Did you know you can test for readability in Microsoft Word? It’s one of the hidden features of the software. Here are 3 tips on using it. Plus, when we recommend not to.
Tip 1: How to find the Microsoft Word Readability feature
How can you find (and turn on) the readability feature on Microsoft Word? If you’re using Windows as your operating system, follow these steps:
- In Word, click on the File tab, and choose Options.
- Once you’re in the Options window, select the Proofing tab.
- Check the boxes that say “Check grammar with spelling” and “Show readability statistics” in the Proofing Tab.
- Click OK when you’re done.
Don’t worry, Mac OS users. Here’s how you turn on Microsoft Readability on a Mac:
- Open Word.
- Click on the tab that says Word (next to the Apple logo on the upper left side).
- Click on Preferences.
- Click on Spelling and Grammar.
- Under Grammar, make sure to check the “show readability statistics” box.
- Click the X to close the tab.
Tip 2: How to run the MS Word Readability feature
Once you’ve enabled the reading statistics, you can check the readability score of your writing by running a spell and grammar check. Here’s how:
Click F7 to start the “Spelling and Grammar” check. Then select “Show readability statistics.”
Click on “Tools” in the top menu bar. Then choose “Spelling and Grammar,” then “Editor.” After that, click on the “Documents stats” in the Insights section on the bottom right of your page.
Tip 3: How to understand Microsoft Word Readability statistics
Knowing what’s in the Microsoft Word Readability statistics is simple. Here are the scores you’ll find:
- word and character count
- the # of paragraphs and sentences
- average sentences per paragraph
- words per sentence
- characters per word
On the readability statistics, there are 2 other scores to review if you want to improve your readability:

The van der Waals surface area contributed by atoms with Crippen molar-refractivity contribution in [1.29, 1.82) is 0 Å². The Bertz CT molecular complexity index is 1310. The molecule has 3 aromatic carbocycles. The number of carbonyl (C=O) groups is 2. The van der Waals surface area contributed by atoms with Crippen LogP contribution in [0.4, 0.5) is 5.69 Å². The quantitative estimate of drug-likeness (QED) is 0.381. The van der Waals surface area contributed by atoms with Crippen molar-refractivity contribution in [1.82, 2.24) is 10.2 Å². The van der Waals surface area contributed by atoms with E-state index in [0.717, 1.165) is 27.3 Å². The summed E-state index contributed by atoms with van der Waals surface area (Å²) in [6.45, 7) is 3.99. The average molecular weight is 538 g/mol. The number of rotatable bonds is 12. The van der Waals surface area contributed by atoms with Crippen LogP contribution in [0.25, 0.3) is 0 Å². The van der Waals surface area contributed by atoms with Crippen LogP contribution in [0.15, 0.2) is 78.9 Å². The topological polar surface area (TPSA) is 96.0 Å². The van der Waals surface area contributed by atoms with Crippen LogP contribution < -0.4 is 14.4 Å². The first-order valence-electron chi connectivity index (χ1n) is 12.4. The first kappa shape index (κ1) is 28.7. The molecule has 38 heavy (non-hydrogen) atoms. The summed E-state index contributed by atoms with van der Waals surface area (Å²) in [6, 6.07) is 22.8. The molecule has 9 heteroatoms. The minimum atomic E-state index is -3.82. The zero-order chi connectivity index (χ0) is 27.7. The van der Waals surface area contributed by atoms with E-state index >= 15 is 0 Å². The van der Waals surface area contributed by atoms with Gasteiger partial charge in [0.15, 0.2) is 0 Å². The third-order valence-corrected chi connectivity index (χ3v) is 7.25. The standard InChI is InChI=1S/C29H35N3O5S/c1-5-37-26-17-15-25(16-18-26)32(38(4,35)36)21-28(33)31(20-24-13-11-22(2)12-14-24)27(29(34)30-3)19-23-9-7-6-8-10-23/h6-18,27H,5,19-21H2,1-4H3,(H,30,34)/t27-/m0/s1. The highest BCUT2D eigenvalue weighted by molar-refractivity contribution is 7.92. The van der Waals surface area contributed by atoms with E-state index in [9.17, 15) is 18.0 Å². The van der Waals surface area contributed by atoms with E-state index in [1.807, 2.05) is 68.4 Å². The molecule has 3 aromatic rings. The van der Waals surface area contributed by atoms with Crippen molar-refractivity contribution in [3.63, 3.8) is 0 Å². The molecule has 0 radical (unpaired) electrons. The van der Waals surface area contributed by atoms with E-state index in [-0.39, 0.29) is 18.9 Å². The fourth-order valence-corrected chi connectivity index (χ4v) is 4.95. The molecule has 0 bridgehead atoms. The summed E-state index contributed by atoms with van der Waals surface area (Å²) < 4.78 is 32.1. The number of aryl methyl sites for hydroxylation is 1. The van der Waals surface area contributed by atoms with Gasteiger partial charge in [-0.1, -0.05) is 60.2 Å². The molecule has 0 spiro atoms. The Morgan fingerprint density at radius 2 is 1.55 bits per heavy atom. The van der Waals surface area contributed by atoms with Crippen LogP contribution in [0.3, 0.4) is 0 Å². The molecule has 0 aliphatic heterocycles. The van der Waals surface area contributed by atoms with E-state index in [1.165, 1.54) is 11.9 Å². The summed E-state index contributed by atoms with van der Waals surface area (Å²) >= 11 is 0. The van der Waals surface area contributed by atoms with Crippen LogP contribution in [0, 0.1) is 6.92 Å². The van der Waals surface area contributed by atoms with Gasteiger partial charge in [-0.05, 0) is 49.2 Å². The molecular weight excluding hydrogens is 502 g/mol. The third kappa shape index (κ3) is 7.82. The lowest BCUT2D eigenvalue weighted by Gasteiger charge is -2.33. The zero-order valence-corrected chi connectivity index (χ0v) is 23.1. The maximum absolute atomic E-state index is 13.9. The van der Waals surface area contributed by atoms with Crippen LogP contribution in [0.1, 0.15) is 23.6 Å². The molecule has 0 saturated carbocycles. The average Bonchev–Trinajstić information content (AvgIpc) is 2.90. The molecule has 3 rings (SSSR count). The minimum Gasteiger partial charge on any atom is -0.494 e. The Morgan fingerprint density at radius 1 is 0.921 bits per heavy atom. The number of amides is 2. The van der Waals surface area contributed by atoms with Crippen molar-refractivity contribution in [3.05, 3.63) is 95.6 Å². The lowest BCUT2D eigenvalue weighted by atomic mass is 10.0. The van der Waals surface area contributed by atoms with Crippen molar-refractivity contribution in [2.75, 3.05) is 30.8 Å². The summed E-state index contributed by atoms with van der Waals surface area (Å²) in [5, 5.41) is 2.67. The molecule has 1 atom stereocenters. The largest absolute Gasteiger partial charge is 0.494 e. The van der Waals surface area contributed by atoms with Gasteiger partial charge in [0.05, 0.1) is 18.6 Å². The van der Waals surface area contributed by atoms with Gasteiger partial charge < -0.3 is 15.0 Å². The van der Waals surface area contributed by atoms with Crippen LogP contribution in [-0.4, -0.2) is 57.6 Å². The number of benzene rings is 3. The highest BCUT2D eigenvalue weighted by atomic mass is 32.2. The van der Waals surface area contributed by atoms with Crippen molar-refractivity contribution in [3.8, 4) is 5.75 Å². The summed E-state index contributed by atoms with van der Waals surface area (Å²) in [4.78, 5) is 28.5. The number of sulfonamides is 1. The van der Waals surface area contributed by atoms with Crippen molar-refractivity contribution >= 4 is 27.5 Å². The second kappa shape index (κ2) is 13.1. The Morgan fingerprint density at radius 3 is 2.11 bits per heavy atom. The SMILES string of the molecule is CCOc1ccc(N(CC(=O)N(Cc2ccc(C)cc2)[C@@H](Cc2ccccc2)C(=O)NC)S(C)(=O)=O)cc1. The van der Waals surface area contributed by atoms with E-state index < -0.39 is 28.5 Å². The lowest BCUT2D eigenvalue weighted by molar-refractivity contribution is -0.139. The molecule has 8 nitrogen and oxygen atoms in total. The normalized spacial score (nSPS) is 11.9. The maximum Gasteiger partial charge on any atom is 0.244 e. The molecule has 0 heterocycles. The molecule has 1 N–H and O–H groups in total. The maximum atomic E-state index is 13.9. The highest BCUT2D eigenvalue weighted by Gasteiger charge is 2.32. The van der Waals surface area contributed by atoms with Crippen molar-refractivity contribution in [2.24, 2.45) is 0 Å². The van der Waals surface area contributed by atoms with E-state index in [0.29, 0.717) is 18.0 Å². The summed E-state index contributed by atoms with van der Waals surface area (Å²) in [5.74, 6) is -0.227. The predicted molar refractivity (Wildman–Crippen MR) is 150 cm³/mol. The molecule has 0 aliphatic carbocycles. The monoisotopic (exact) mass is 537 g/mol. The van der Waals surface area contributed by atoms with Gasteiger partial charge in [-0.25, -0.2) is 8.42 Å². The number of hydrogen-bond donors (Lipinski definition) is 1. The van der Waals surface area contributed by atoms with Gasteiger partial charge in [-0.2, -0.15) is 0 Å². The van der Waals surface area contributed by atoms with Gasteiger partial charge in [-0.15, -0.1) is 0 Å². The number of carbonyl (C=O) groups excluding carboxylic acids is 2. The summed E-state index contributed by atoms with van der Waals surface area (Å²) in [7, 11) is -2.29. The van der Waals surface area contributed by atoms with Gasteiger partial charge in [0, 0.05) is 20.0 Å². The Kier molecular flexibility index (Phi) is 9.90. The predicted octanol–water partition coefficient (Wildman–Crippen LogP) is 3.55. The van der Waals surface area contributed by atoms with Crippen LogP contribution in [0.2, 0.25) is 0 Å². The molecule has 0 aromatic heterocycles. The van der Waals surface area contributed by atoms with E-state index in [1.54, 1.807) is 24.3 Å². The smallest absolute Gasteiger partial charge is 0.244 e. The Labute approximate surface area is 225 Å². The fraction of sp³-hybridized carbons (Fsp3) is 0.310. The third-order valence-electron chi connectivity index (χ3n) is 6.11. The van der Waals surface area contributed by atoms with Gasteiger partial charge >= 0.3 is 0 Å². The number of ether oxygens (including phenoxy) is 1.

- Flesch Reading Ease
- Flesch Kincaid Grade Level
These scores are based on the average sentence length and average syllables per word.
Note: Some versions also have a passive sentence %. Writing in “passive voice” is usually less engaging and harder to follow.
So, what do the readability scores mean?
The Flesch Reading Ease scores are based on a 100-point scale. The higher the score, the easier it is to read.
As a general rule:
- Scores from 0–60 are challenging to read.
- Scores from 60–80 are more or less easy to read and are in plain English (with no technical jargon).
- Scores 81 and higher are texts made for children.
The Flesch-Kincaid Grade Level scores show readability based on U.S. school grade levels. A National Adult Literacy Survey found the average American adult reads at a 9th-grade level.
A score of 6.0 means a sixth-grade-level reader can understand your writing. Ideally, professional documents fall somewhere in the range of 7.0–10.0.
Fun fact! This blog scored 67.9 for Reading Ease and 6.7 for grade level…plain English, conversational, and easy to read!
A final thought…should you use Microsoft Word (or something else) to write job ads? Check out our article on 5 Reasons NOT to use Microsoft Word for Job Descriptions for our thoughts.
Why I Wrote This?
If you need help writing JDs, that require more than just word processing and readability scores, Ongig’s Text Analyzer software might be a great option.